A new anti-LGBTQ+ bill has been proposed to the Ghana Parliament and if passed, queer people can face up to 10 years in jail.
The archaic legislation, also known as the Proper Human Sexual Rights and Ghanaian Family Values Bill, was confirmed as real by political officials after the document leaked online Friday (24 July).
“The object of the bill is to provide for proper human sexual rights and Ghanaian family values; proscribe and related activities; proscribe propaganda of advocacy for or promotion of LGBTTQQIAAOP+ and related activities,” the draft stated.
Under the potential bill, LGBTQ+ people or individuals who “holds out” for the queer community can face a three to five-year prison sentence.
The legislation goes on to criminalise anyone providing medical care for transgender people or a person undergoing gender-affirming surgery.
Media companies would also be affected by the proposed bill. If any content is deemed as LGBTQ+ propaganda organisations can face legal penalties.
Back in March, Samuel Nartey George – a member of the parliament – took to Facebook and revealed plans to create the leaked anti-LGBTQ+ bill.
“We took our ‘fight’ to uphold our traditions, culture and religious beliefs to the next level,” he said.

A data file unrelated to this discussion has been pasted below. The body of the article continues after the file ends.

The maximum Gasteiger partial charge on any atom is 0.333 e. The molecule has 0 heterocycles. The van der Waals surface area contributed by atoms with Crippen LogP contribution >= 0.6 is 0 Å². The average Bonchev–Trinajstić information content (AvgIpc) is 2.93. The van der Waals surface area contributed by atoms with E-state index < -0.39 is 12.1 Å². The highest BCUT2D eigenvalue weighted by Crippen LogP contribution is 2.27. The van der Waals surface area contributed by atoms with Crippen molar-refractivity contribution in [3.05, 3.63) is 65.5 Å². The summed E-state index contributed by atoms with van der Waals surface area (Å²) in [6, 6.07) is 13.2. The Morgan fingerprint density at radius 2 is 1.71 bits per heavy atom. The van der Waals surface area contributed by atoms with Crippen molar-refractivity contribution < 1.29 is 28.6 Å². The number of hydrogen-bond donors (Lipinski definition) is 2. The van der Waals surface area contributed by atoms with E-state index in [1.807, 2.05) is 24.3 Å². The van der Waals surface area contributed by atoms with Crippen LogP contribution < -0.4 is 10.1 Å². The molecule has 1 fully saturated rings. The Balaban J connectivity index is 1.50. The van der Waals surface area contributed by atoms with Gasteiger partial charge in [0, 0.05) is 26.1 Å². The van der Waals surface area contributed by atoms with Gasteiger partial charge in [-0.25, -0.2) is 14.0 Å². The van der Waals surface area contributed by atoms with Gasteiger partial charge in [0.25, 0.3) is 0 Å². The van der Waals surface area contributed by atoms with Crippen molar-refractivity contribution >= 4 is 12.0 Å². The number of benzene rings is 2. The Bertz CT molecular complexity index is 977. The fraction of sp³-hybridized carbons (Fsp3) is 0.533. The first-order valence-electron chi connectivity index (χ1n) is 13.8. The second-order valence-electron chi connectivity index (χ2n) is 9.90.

“We have taken a stance and announced our intention to present a Private Members Bill to expressly criminalise and ban the advocacy and act of homosexuality in all its current and future forms.
“The proposed Bill would strengthen and augment existing legislation on the subject. We owe it to ourselves and the people of Ghana to uphold that which gives us our identity as a people.”
On Friday (23 July), George echoed his previous statements when he tweeted that “homosexuality is not a human right.”
He then proceeded to say that it was a sexual preference and that he’ll make sure the bill would pass through.
Since the document was released, LGBTQ+ activists and advocacy groups have expressed their concern over the anti-LGBTQ+ bill.
In an interview with the Guardian, journalist and activist Nana Ama Agyemang Asante said she was stunned by the bill.
“I have spent all my time as a journalist advocating for gay rights so I can’t believe that we have arrived at this point where they want to criminalise everything and everyone including the existence of allies, intersex and asexual folks,” she said.
Before the bill was leaked, Ghana has already showcased a long history of criminalising same-sex relationships.
In 2018, The Human Rights Watch issued a report that documented violence and discrimination against LGBTQ+ people in Ghana.
The report revealed that homosexuality is banned under the Criminal Offences Act, however, the laws are believed to be a result of colonial legacy and are rarely enforced.